Regarding the Consumer Sentiment Celebration – I’ll Pass
Rejoice oh troubled masses of American investors, the consumer has been reported still living. Yes, the dead and depressed are walking and talking, and according to the headlines of the popular press, they are in a better mood for shopping too.
Our founder earned clients a 23% average annual return over five years as a stock analyst on Wall Street. "The Greek" has written for institutional newsletters, Businessweek, Real Money, Seeking Alpha and others, while also appearing across TV and radio. While writing for Wall Street Greek, Mr. Kaminis presciently warned of the financial crisis.
The Thomson Reuters/University of Michigan Consumer Sentiment Index improved in mid-August to 73.6, from 72.3 in July (and 73.2 in June). This nascent revival broke a sorry streak of two consecutive months of deterioration for the data point. Apparently it was cause for celebration, as the SPDR S&P 500 (NYSE: SPY) pushed a bit further toward a 1.0% gain for the week. The celebration was more clearly seen in Friday’s 0.4% gain of the Consumer Discretionary Select Sector SPDR (NYSE: XLY) and the 0.7% rise of the SPDR S&P Retail (NYSE: XRT).
The measure of current economic conditions improved last month by 4.9 points, to 87.6. The latest stock market gains, as seen in the performance of the SPY, probably have something to do with that. The rise of the last couple months has continued a positive trend spanning the past year.
Chart at Yahoo Finance
Yet, it would appear the gains of both stocks and consumer sentiment are based on a weak foundation, supported by hope in the world’s central banks. The fresh consumer report showed consumer expectations about the future are much more pessimistic than the feeling about today. The Expectations Index decreased to a lowly mark of 64.5, from 65.6 in July, as investors look forward to a fiscal cliff, global economic demise and maybe a complex war in the Middle East. Meanwhile, in the U.S., gasoline prices are rising, unemployment is not improving, and business investment is limited by economic and political uncertainty, with regulatory uncertainty tied to that. So, if you’ll excuse me, I’ll save my champagne for another day.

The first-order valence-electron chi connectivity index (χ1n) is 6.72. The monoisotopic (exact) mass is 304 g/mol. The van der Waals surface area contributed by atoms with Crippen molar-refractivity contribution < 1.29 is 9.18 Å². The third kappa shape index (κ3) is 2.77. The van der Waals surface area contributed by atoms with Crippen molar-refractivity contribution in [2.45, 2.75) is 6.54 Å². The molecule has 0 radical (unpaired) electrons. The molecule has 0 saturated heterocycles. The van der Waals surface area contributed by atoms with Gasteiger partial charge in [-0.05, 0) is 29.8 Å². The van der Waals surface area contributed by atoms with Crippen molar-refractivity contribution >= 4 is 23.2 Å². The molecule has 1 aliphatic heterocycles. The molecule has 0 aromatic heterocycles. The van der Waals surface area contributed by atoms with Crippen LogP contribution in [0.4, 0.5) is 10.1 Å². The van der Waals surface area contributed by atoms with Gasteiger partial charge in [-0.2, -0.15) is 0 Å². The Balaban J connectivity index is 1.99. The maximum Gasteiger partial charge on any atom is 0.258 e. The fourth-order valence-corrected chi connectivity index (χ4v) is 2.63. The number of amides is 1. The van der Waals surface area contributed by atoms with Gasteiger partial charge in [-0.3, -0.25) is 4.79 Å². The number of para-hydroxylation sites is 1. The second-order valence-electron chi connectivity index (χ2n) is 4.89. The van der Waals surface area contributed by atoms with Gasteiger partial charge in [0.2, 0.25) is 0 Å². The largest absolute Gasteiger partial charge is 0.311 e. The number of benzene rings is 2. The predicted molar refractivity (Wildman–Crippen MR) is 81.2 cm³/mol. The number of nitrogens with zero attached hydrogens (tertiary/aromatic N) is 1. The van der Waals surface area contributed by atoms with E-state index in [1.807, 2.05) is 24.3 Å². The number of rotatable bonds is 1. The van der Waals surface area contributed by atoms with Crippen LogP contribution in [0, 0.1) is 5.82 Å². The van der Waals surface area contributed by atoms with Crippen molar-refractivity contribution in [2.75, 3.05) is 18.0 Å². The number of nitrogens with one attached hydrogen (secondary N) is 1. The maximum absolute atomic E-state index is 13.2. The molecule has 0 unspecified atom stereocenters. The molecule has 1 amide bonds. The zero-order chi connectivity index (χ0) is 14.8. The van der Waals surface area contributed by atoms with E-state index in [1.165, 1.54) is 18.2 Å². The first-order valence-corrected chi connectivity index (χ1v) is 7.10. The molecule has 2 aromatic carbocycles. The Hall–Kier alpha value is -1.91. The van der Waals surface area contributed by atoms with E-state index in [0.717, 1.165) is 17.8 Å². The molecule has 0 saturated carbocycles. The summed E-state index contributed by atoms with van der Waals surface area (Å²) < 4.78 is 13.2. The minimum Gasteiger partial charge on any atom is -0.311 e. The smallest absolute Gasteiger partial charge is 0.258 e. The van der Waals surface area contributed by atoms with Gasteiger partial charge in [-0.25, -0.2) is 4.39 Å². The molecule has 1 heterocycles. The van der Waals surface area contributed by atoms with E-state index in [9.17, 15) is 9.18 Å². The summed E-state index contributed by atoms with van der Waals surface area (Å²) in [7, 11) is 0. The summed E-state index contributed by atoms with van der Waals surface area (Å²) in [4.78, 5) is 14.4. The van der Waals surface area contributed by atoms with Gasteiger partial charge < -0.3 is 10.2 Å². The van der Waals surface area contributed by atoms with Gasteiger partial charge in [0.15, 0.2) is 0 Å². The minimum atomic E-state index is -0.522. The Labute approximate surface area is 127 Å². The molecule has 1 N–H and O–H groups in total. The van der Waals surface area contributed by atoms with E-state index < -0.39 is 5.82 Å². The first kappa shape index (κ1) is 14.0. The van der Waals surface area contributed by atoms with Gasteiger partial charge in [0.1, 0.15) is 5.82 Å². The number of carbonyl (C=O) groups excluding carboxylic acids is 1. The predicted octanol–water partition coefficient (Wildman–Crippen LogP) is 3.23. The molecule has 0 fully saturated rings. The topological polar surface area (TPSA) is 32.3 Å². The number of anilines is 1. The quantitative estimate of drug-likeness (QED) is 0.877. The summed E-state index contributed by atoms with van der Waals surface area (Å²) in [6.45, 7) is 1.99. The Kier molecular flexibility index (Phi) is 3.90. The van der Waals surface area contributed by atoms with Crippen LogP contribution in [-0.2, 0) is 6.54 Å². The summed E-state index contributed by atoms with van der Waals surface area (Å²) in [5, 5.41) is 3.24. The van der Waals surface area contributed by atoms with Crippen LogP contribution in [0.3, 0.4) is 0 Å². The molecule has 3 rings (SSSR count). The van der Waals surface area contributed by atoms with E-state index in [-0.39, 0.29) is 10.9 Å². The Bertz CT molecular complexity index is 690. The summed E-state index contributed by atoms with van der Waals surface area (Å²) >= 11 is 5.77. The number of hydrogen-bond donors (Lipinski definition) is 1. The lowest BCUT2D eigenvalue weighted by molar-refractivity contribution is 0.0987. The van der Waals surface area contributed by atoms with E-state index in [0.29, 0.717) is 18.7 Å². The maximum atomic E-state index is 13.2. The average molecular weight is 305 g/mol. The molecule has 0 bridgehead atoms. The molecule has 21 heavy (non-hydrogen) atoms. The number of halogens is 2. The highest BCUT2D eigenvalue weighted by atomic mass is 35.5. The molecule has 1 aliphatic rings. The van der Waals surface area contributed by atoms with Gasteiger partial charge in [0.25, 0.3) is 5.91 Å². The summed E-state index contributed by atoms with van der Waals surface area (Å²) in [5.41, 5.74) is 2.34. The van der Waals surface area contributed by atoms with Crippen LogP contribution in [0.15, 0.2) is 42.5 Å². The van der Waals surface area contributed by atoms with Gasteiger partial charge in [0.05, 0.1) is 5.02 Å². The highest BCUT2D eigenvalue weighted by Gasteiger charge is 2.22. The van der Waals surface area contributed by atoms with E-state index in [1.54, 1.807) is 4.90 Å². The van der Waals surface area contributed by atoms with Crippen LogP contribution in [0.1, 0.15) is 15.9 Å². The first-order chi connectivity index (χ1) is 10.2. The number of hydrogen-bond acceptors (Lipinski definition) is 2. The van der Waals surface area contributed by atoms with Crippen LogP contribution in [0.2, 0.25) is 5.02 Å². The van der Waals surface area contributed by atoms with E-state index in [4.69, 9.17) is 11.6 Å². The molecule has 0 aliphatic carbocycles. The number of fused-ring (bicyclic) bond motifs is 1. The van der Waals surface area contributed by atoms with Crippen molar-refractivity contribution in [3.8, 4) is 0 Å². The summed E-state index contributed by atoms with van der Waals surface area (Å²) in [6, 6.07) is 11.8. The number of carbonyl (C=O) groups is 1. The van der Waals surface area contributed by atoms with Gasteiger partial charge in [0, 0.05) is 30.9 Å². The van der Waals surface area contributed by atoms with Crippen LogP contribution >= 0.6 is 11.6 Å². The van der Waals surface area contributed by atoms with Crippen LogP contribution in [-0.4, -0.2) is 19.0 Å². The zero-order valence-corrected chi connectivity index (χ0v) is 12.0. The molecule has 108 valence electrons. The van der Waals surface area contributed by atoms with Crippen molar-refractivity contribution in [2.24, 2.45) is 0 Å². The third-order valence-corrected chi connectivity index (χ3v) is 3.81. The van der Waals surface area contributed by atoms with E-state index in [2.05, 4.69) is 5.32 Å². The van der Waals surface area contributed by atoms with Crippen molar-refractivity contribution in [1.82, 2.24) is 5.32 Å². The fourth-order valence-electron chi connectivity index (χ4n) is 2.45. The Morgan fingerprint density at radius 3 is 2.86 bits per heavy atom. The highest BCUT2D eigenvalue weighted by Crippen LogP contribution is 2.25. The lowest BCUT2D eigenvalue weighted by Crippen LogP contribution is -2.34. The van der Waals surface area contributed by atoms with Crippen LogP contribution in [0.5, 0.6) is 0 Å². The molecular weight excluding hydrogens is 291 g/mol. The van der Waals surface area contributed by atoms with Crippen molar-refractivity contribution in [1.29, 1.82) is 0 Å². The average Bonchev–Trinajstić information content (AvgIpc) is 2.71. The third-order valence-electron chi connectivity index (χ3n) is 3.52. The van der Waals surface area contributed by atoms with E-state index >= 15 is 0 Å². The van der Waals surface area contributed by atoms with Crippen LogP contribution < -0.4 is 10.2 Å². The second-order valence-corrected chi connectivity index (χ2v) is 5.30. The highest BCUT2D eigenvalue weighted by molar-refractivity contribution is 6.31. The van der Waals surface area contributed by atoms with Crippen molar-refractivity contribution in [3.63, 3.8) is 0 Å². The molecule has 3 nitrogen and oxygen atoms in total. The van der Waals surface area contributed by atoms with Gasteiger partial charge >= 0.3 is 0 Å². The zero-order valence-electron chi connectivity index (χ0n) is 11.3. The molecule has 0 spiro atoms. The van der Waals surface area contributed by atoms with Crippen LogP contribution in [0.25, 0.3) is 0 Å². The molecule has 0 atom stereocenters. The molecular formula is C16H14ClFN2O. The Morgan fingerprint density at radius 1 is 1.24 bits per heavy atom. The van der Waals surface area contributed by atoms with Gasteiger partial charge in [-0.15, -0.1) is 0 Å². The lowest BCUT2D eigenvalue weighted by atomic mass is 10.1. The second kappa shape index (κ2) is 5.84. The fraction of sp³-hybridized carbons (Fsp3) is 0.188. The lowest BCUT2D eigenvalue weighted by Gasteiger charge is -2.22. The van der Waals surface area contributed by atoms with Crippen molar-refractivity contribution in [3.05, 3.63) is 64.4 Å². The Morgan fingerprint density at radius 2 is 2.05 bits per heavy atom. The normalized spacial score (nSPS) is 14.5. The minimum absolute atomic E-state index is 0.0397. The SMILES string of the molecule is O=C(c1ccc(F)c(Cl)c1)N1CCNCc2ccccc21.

Retailers’ shares also benefited from the week’s Retail Sales data, which showed July’s retail sales gained 0.8% and rose 0.9% when excluding autos and gasoline. Each data point far exceeded economists’ consensus expectations, but that was at least partly due to their following revised lower June figures. The XRT gained 2.3% on the week nonetheless. Still, the news didn’t help the nation’s most important retailer, Wal-Mart (NYSE: WMT), which reported results that didn’t justify its premium valuation to growth expectations. Individual data dictated the direction of many retailers during this reporting period for the industry.
Investors bought stocks generally Friday on the consumer report and data showing the Leading Economic Indicators Index (LEI) improved in July. Equities were also supported by Angela Merkel’s nod to European Central Bank (ECB) support of the euro and troubled area bonds. Joining the SPY higher, the SPDR Dow Jones Industrials (NYSE: DIA) and the PowerShares QQQ (Nasdaq: QQQ) gained fractionally on the day Friday. Meanwhile, the dollar and gold held about steady, with the PowerShares DB US Dollar Index Bullish (NYSE: UUP) and the SPDR Gold Shares (NYSE: GLD) each inching forward. The price of crude rose Friday though, on Iranian President Ahmadinejad’s latest provocation. The iPath S&P GSCI Crude Oil TR Index ETN (NYSE: OIL) gained 1.2%.
In conclusion, while traders celebrate the headlines, I advise investors to take a pass on the party.
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